The instant invention is comprised of anopticaLmigLO- cope system for observing a specimen placed adjacentF tl'tobmfn's of an eye piece. A prismativmember is moYalyJILO/.Uuztedmwithin the optical"n opewsystem for the autres? .Q fam t omen. bih'g examined to the` eye-piece for visiblbservation when in .the eye-piece and towards `anHinfra-red ray obser ation means when moved from the Yfir-stfto a sc'ridpsltion.

The`i`n-frared ray rvatiorr meansv consists ofvan image tube whiclfis'ada ed to conv t VHirfifre''dirnage"to, a visible ,imageHyvhiclimfhewisposi toned so as to have the rays deflected by means of the prismatic member upon its photo-electric surface which is sensitive to infra-red rays. The photo-electric material emits electrons which are accelerated and focused so as to bombard a fluorescent screen for producing a visible image of the specimen being examined. A photographing means is positioned adjacent the image tube for photographing the visible image of the infra-red ray image in order to produce a permanent picture thereof.

The second prismatic member is movably mounted adjacent the image tube fluorescent viewing screen. A second eye-piece is provided which is mounted at right angles to the image tube and photographing means. The prismatic member, when moved to a first position, dellects lCe raysemanating from the image tube away from the photographing means and towards the eye-piece so as to permit visible observation thereof. When the second prismatic member is moved from the first position to a second position the rays emanating from the image` tube are permitted to pass through to the photographing apparatus in order to produce a permanent photographic record thereof.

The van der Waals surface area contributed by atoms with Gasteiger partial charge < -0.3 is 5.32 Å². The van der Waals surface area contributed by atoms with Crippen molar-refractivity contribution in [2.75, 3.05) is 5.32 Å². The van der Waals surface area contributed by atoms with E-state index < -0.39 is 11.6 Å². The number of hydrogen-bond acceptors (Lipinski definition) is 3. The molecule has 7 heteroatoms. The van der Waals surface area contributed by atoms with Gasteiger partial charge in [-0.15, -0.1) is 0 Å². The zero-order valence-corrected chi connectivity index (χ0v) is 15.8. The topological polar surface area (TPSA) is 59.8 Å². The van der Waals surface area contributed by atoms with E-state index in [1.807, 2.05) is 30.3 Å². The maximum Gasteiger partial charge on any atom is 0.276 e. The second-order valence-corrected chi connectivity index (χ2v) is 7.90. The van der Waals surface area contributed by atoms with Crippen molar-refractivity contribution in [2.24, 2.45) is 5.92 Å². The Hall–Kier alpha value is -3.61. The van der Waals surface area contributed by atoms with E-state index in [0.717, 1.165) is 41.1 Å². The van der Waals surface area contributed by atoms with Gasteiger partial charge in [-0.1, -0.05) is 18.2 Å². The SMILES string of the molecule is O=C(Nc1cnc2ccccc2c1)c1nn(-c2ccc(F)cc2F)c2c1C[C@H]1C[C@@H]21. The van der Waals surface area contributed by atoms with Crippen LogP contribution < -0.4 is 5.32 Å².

It is therefore a primary object of this invention to provide a microscope system which is so arranged as to permit observation of both the infra-red image and the visible image of a single specimen.

Another object of this invention is to provide a microscope system for observation of both infra-red and visible images of the same specimen wherein the system is adapted to provide means for both visually observing and photographing the infra-red image.

Another object of this invention is to provide a micro- I scope system for observation of both visible and infra-red rays wherein the infra-red rays may be visually observed by the employment of an image ray tube.

Another object of this invention is to provide a microscope system for the observation of both visible and infrared rays wherein a single lens system is employed for the focusing for both infra-red and visible rays in order therefore to facilitate the focusing operation.

These and other objects will become apparent 'when reading the following description in connection with the drawing, in which:

The single figure shows an elevational view of the microscope system.